SGU Science Picture Of The Week: Stanford Torus
What you’re looking at is a Stanford Torus. It’s one of the many types of designs that have been proposed for future space habitats.
This specific picture is one of the most iconic images of this bit of scientific/engineering speculation. If you have a story about future living in space, chances are this one will be high on the list of images to use. Case in point, I just read a recent NASA news-item discussing their new program to develop future space habitation and propulsion technologies. Of course, they used this image at the top of the article.
I have seen this image countless times during my life and was always in awe of not only space stations but ones so large that they can replicate portions of the earth. It was painted by Rick Guidice in the 1970s…inspired by the concepts discussed at a series of Summer Space Colony Studies that Nasa Ames Research Center held at that time.
The Standford Torus design that came out of those studies had the following characteristics:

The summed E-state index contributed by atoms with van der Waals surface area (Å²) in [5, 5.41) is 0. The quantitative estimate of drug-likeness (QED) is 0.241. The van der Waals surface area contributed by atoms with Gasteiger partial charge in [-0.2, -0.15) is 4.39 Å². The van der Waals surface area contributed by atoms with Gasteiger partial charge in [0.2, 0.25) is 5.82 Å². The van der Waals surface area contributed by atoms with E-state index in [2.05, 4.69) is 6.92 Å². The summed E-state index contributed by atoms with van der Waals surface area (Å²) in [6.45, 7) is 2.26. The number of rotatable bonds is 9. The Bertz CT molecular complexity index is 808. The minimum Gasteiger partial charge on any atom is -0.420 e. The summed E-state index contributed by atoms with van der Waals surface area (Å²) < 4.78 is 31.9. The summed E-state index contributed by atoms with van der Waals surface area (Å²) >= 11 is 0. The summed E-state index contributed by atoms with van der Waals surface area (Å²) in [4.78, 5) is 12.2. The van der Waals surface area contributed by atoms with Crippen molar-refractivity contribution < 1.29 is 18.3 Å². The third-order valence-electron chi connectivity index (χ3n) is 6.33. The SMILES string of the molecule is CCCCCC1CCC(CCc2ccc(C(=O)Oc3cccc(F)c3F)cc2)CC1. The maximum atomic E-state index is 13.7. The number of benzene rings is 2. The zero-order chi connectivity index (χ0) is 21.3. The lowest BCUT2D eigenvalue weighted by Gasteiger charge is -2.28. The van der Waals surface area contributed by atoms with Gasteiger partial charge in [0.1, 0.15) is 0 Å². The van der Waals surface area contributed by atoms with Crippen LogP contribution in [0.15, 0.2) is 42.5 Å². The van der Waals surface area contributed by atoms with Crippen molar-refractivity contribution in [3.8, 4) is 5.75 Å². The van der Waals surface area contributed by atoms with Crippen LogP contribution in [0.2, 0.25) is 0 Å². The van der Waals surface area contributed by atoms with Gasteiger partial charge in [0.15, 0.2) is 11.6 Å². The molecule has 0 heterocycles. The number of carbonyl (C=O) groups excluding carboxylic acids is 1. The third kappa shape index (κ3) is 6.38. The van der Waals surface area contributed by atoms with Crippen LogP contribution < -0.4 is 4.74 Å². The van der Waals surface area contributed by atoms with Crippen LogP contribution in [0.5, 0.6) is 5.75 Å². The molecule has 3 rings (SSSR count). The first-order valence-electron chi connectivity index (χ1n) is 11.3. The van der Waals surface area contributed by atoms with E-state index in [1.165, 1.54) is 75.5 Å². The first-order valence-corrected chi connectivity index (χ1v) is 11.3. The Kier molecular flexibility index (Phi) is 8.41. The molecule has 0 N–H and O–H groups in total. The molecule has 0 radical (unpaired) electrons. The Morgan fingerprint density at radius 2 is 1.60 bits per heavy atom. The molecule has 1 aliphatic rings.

- The Torus, at least a mile in diameter, could potentially hold 10,000 to a whopping 140,000 people
- It would rotate once per minute to simulate near earth-normal gravity inside the outer wall of the ring
- Sunlight wouldbe reflected into the interior using a complex system of mirrors
- Spokes radiating from the center would provide transport while the center would be ideal for ship docking and low-gravity fun.
- Construction material could be sent from the moon using a mass driver to build almost all parts of the ring including radiation shielding
- Using a mix of living and farming areas, such a habitat could become completely self-sufficient.
This idea, even in the mid 70’s, was not new. As far back as the 1920’s, Herman Potocnika and Wernher von Braun conceived of rotating donut-shaped space stations. They were also well represented in the science-fiction after that time including 2001: A Space Odyssey and, more recently, Elysium.
If you like this image, take a gander at more modern and detailed representations of what our future in space could still potentially look like.
Image Credit: Rick Guidice/NASA Ames Research Center